Links for the Week — May 10, 2009

BLOG Links for the Week — May 10, 2009

surf coming in from the Antarctic, Esperance, W.A. last month; photo by the author

The Animal in the Dark Tower: Ran Prieur from 2004 (thanks to Dale for the link) on why we can’t “go back” to being what we were before the invention of agriculture and civilization. Excerpt:

[John] Livingston [in Rogue Primate] writes:

Nowhere may the human presence be seen as fully integrated and “natural,” because wherever we may be, or however long we may have been there, we are still domesticates. Domesticates have no ecologic place, and they show it consistently and universally. When non-European indigenous peoples received and began to use firearms, for example, they revealed their exotic placelessness without missing a beat.

A common anti-civ argument goes that “we” lived sustainably for more than a million years before the few thousand years of civilization, that stone age technology and only stone age technology has ever been sustainable, and that therefore we should live pretty much like we lived for that million-plus years. But that wasn’t us! Those were our less biologically-domesticated hominid relatives. Arguably, Homo sapiens sapiens has never lived sustainably, by which I mean that we have had societies that gave as much as they took, but that these societies themselves were precarious, that they could and sooner or later did fall out of balance — or get knocked out of balance by conquest or technological infection from some imbalance over the horizon.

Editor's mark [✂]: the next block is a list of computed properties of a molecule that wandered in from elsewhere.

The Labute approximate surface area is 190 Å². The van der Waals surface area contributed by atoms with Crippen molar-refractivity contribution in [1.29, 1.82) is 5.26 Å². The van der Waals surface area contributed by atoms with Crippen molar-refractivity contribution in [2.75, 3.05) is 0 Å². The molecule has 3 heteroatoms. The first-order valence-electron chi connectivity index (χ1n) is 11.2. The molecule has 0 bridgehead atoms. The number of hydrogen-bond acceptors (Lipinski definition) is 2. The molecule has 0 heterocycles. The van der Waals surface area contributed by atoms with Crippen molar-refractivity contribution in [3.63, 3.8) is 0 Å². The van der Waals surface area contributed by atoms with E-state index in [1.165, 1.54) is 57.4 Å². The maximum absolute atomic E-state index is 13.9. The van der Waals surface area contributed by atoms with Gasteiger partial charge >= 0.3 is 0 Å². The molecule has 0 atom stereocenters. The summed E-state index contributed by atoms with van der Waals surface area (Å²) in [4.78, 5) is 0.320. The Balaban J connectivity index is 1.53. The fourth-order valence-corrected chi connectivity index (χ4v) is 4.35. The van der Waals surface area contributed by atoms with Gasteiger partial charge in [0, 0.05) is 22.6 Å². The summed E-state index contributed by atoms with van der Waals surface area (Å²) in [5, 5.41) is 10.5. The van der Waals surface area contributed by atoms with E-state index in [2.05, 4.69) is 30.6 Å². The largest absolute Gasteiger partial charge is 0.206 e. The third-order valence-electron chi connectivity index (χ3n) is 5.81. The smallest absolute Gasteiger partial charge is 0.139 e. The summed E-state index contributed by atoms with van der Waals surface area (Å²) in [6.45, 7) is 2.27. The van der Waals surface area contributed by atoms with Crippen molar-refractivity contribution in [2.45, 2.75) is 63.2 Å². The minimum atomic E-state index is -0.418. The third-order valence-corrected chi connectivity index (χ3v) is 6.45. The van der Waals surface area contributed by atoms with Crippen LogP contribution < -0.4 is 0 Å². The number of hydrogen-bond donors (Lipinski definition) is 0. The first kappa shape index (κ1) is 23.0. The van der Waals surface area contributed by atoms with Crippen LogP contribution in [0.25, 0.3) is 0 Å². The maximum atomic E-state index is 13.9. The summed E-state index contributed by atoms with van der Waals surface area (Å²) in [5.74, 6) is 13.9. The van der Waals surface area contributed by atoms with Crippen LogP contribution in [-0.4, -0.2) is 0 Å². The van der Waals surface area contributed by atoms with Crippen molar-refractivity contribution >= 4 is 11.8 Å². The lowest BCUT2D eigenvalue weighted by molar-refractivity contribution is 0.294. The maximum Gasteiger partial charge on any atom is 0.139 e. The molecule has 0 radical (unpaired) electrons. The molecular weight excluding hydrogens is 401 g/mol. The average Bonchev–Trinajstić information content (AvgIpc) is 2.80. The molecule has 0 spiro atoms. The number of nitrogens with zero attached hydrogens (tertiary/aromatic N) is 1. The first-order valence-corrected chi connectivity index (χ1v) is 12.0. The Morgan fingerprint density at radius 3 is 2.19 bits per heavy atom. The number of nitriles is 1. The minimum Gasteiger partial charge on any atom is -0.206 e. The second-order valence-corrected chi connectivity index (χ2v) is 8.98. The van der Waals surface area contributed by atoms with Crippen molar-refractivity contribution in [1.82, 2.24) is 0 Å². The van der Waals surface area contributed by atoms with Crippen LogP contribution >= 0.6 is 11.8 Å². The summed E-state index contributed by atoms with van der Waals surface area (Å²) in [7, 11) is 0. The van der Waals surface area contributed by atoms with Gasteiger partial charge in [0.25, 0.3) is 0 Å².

I suggest that we draw the line in our heads not between industrial civilization and hunter-gatherers-plus-nature, but between Homo sapiens sapiens and all other life — and of course not in the sense that we are more “highly” evolved, but that we have evolved to some strange place off to the side, isolated and dangerous, the animal in the dark tower.

We Have Already Twice as Many Known Petrocarbon Reserves as Our Atmosphere Can Bear: To keep CO2 under 350ppm, we need to leave half of the oil, gas and coal reserves we’ve already discovered permanently in the ground, and stop, forever, searching for more. When are we going to realize this?

US Real Unemployment Rate Nears 16%: That’s a total of 23 million Americans. Of course the “official” unemployment rate, like the “official” inflation rate, is a much smaller, phony number.

Richard St John’s Eight Secrets of Success: Richard interviewed 500 TED attendees and their ‘secrets of success’ were:

  1. Passion: You have to love what you do, and be guided and inspired by it.
  2. Hard Work: You have to invest a lot of time and energy, but, hey, if you have passion for it, is it really work?
  3. Gift: You have to be good at what you do, by nature and/or lots of practice.
  4. Focus: Don’t try to do too many things.
  5. Courage: You have to push through shyness and self-doubts.